The Glick Eye Institute, currently under construction on the Indiana University School of Medicine campus at Indiana University Purdue University Indianapolis, will be home to the Department of Ophthalmology. The 77,000 square-foot building features ophthalmology and optometry clinics on the ground floor and offers three additional floors for clinical and science research labs, physician office space, conference rooms and a library. The institute was made possible by a $30 million gift from Indianapolis philanthropists Eugene and Marilyn Glick.
The Glick’s support provides $20 million for the building construction and $10 million for an endowment. Those funds cover construction, equipment and the first three floors of the building; the School of Medicine continues to raise money to complete the fourth floor’s interior spaces.
The building, which can be seen at Glick Eye Institute, was designed by RATIO Architects and features a wall of fritted glass on the south façade. The glass wall, on the second through fourth floors, is a study of glass, color and shading, and mimics how the eye works. The colored glass panes offer more transparency in office spaces and less transparency in lab and other areas, achieved by incorporating shades of yellows and grays. The yellow color recalls the amber tint used in the eyeglasses of patients with decreased visual acuity or cataracts to sharpen their vision. The glass also reflects an interest of Mrs. Glick, who is a long-time collector of art glass.
“We are seeking pieces of art that depict or express vision, light, color, perspective and or reflection,” said Jeff Rothenberg, M.D., chairman of the Glick Eye Institute art committee, and an associate professor of clinical obstetrics and gynecology at the IU School of Medicine. Rothenberg also is an artist who works with glass.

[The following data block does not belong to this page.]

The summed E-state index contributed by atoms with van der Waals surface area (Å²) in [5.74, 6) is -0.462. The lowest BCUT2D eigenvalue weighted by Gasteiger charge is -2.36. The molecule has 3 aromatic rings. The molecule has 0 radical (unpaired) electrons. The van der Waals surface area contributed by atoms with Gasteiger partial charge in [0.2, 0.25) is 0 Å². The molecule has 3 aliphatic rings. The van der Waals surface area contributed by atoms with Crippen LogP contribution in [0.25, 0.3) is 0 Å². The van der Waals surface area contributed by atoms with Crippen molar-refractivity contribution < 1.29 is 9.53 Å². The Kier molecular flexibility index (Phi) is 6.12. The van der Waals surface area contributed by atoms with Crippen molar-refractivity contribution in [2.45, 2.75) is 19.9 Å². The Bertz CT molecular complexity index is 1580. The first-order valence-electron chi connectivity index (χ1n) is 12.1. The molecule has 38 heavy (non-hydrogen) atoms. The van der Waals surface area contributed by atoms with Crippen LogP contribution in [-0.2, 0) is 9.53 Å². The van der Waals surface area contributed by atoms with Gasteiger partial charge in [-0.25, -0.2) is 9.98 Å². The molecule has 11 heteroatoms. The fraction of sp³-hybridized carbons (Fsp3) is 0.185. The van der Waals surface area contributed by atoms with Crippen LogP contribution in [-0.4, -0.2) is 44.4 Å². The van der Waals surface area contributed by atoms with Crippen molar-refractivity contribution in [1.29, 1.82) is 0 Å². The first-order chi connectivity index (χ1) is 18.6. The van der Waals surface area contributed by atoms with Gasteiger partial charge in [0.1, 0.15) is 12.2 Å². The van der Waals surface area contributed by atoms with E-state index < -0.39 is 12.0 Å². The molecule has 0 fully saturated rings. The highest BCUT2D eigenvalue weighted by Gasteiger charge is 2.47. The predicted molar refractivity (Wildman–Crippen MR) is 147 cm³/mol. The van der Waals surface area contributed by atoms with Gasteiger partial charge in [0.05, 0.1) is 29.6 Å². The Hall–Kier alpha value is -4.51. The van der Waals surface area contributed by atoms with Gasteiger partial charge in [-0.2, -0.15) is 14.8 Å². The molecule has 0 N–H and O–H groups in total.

“Opening the art process to the Indiana community will give our Hoosier artists the opportunity to showcase their art in a new building that is dedicated to vision,” Rothenberg said. “The university has success incorporating art created by the community in other School of Medicine buildings and we believe it is fitting that Indiana artists be invited to contribute their vision of vision to this space.”
Rothenberg said art can be created specifically for the building or can be existing pieces that meet the requirements of expressing vision, light, color, perspective and or reflection. Details about art sought for the building, spaces identified to showcase art and how to submit artwork to be considered for the Glick Eye Institute, can be found at Glick Eye Institute.
“The opportunity to appreciate art is certainly one of the benefits of good vision,” notes Louis B. Cantor, M.D., chairman of the Department of Ophthalmology. “We are hopeful that Indiana artists will be excited about the opportunity to showcase their works in the Glick Eye Institute.”
For more information about the art project, or to submit art for consideration, visit Glick Eye Institute. Artists have until Jan. 15, 2011 to submit their works for consideration. Artists whose work is chosen for display in the building will be notified by Feb. 25, 2011, and will have until the end of May to complete their work. Art will be installed in June and July; the building will be dedicated during a ceremony on Aug. 19, 2011.
WHAT: Request for proposals from Indiana artists or artists who trained in Indiana to submit art to be considered for inclusion in the Eugene and Marilyn Glick Eye Institute at the Indiana School of Medicine. All art must depict or express vision, light, color, perspective and or reflection.
WHEN: Artists should submit examples of their work and proposals for work to be included in the Glick Eye Institute by Jan. 15, 2011